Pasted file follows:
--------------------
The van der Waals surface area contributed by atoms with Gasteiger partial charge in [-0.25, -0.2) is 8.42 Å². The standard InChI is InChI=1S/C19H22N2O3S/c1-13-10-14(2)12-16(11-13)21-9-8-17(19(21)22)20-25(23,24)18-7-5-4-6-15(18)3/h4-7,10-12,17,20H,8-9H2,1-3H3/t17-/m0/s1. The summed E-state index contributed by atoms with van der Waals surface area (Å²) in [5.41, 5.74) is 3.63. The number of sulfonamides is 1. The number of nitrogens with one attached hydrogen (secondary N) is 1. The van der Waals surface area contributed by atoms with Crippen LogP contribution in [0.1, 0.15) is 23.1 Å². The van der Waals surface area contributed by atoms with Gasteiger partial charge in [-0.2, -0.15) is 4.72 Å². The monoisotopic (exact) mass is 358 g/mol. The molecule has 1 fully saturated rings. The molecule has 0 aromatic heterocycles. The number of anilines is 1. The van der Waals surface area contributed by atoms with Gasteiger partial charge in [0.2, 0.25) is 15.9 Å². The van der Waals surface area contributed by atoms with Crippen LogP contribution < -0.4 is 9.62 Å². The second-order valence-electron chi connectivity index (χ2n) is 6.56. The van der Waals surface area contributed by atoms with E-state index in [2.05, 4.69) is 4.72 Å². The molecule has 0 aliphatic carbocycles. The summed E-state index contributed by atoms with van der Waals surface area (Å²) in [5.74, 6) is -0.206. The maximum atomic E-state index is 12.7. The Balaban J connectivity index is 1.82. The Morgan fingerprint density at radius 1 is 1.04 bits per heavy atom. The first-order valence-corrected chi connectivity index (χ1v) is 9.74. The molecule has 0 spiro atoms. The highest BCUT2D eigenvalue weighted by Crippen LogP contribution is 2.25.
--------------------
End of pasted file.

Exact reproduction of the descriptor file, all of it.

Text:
The van der Waals surface area contributed by atoms with Gasteiger partial charge in [-0.25, -0.2) is 8.42 Å². The standard InChI is InChI=1S/C19H22N2O3S/c1-13-10-14(2)12-16(11-13)21-9-8-17(19(21)22)20-25(23,24)18-7-5-4-6-15(18)3/h4-7,10-12,17,20H,8-9H2,1-3H3/t17-/m0/s1. The summed E-state index contributed by atoms with van der Waals surface area (Å²) in [5.41, 5.74) is 3.63. The number of sulfonamides is 1. The number of nitrogens with one attached hydrogen (secondary N) is 1. The van der Waals surface area contributed by atoms with Crippen LogP contribution in [0.1, 0.15) is 23.1 Å². The van der Waals surface area contributed by atoms with Gasteiger partial charge in [-0.2, -0.15) is 4.72 Å². The monoisotopic (exact) mass is 358 g/mol. The molecule has 1 fully saturated rings. The molecule has 0 aromatic heterocycles. The number of anilines is 1. The van der Waals surface area contributed by atoms with Gasteiger partial charge in [0.2, 0.25) is 15.9 Å². The van der Waals surface area contributed by atoms with Crippen LogP contribution < -0.4 is 9.62 Å². The second-order valence-electron chi connectivity index (χ2n) is 6.56. The van der Waals surface area contributed by atoms with E-state index in [2.05, 4.69) is 4.72 Å². The molecule has 0 aliphatic carbocycles. The summed E-state index contributed by atoms with van der Waals surface area (Å²) in [5.74, 6) is -0.206. The maximum atomic E-state index is 12.7. The Balaban J connectivity index is 1.82. The Morgan fingerprint density at radius 1 is 1.04 bits per heavy atom. The first-order valence-corrected chi connectivity index (χ1v) is 9.74. The molecule has 0 spiro atoms. The highest BCUT2D eigenvalue weighted by Crippen LogP contribution is 2.25.